Nothing new under the sun

Posted: April 17, 2014 in writing
Tags: , , , , ,

Today I was going to write about the commercialisation of art and the effect of economic markets on creativity. But I’m far too excited because I just booked tickets to see Postmodern Jukebox on the UK leg of their tour. So instead I’m going to enthuse about their music and then use it for a creative writing related lesson. Because, lets face it, drawing tenuous parallels to whatever’s drawn my attention is becoming my MO.

A painter’s pallet, but with notes

Postmodern Jukebox, like 2CELLOS, mostly perform covers of pop songs. But unlike 2CELLOS they don’t have a consistent musical style, instead playing around with different musical genres. The combination of styles is amusing, occasionally moving, and often better than the original version (depending on how you feel about the original, of course). I even enjoy their bluegrass version of Robin Thicke’s loathsome Blurred Lines (yes, I know it’s catchy, but that’s no excuse for misogyny).

Some people might argue that this isn’t really creativity – they aren’t writing new songs or creating new styles. But I totally disagree. Creativity is all about combining existing elements in new ways, like a painter mingling colours on her pallet.

Tolkien talks creativity

J R R Tolkien believed that the only acts of pure unadulterated creation came from God. In Tolkien’s view, what we humans do is a secondary act, using the elements that are already in place. As story tellers we create secondary worlds.

I don’t agree with a lot of Tolkien’s take on creativity,but I do think that he was onto something. In my view there is no pure, unadulterated creation, no bolt from the blue, flash of inspiration stuff, nothing completely novel and unprecedented. That’s a myth, a dream we’ve been sold that puts creativity beyond our reach, makes us feel like we can’t achieve it and so, in many cases, give up.

But creativity is about taking what’s already there and combining it in new ways. When you put together vampires and gangsters you get From Dusk Till Dawn. When you combine superpowers and food you get Chew. When you combine a pop song and a solemnly singing clown you get this:

 

These are all acts of creation, as pure and wonderful as any others. They all give us something new. They are all great.

Get creating

Idealising some pure form of creativity, over-using terms like ‘derivative’ as criticisms, these behaviours disempower us. No-one mocked the second cavewoman to bang two stones together and make fire. Hell, she probably used better stones than the first one. That’s creativity, a constant act of building on what’s come before.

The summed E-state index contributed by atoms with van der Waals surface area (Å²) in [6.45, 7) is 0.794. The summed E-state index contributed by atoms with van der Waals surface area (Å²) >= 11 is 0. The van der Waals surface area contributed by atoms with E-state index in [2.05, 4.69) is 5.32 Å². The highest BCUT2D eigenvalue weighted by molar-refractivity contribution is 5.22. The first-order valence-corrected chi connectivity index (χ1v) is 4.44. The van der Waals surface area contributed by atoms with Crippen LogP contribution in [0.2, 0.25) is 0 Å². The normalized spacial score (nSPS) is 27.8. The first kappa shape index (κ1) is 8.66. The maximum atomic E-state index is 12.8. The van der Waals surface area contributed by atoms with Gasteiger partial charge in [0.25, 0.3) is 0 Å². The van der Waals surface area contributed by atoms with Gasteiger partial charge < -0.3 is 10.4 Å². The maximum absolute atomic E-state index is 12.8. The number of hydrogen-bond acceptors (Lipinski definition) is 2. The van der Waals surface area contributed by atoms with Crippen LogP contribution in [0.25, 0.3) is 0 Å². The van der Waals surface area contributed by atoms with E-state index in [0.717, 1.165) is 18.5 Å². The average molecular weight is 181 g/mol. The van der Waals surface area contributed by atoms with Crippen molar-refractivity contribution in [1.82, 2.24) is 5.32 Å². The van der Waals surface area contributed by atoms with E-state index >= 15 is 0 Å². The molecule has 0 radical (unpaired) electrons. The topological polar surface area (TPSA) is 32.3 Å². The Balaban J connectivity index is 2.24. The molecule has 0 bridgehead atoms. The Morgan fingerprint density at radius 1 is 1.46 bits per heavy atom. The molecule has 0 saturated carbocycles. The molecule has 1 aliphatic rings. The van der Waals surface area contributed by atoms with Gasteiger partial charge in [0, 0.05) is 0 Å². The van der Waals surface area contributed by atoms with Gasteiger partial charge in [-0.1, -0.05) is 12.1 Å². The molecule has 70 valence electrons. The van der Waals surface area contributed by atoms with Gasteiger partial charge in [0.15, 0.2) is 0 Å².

Re-mixing, re-writing, copying a sketch, these are all acts of creativity. And that means we can all be creative, not because some secondary form of creativity is OK, but because this is the only form of creativity.*

This afternoon I’m finally going to watch the new Captain America film. Will it be uncreative because so many elements in it have been used many times before? I doubt it. And I can’t wait to see it.

In the meantime, here’s one more Postmodern Jukebox song to play us out. This one has a fantasy theme, and it makes me laugh every time:

 

*OK, if you believe in God then you might believe that he has another form of creativity. But humans don’t, and that’s what I’m concerned with here.

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Comments
  1. Creativity is a strange and mysterious thing….to people on the outside. I know where all my ideas come from, but it’s kind of difficult to say ‘well, I was inspired by this bit in Lord of the Rings, then took this bit from ElfQuest and tweaked it with something my college physics teacher once said, and then added some visuals I saw in a video game, which I then extrapolated out to include the shapes of some common objects for analogies’ sakes’…

    It’s a good idea to hide all your influences just so the reader isn’t smacked with them all the time (unless you’re Terry Pratchett and that’s your purpose), but really, yeah, it’s all a patchwork of things that have come before. If you pull back far enough though, you can’t see any of the individual patches; you can only see the new work they create by their rearrangement.

    • I like the patchwork comparison, may use that in future. And you’re right, hiding the influences, or at least not making them too in-your-face, is an important part of making something feel fresh, however old its ingredients.

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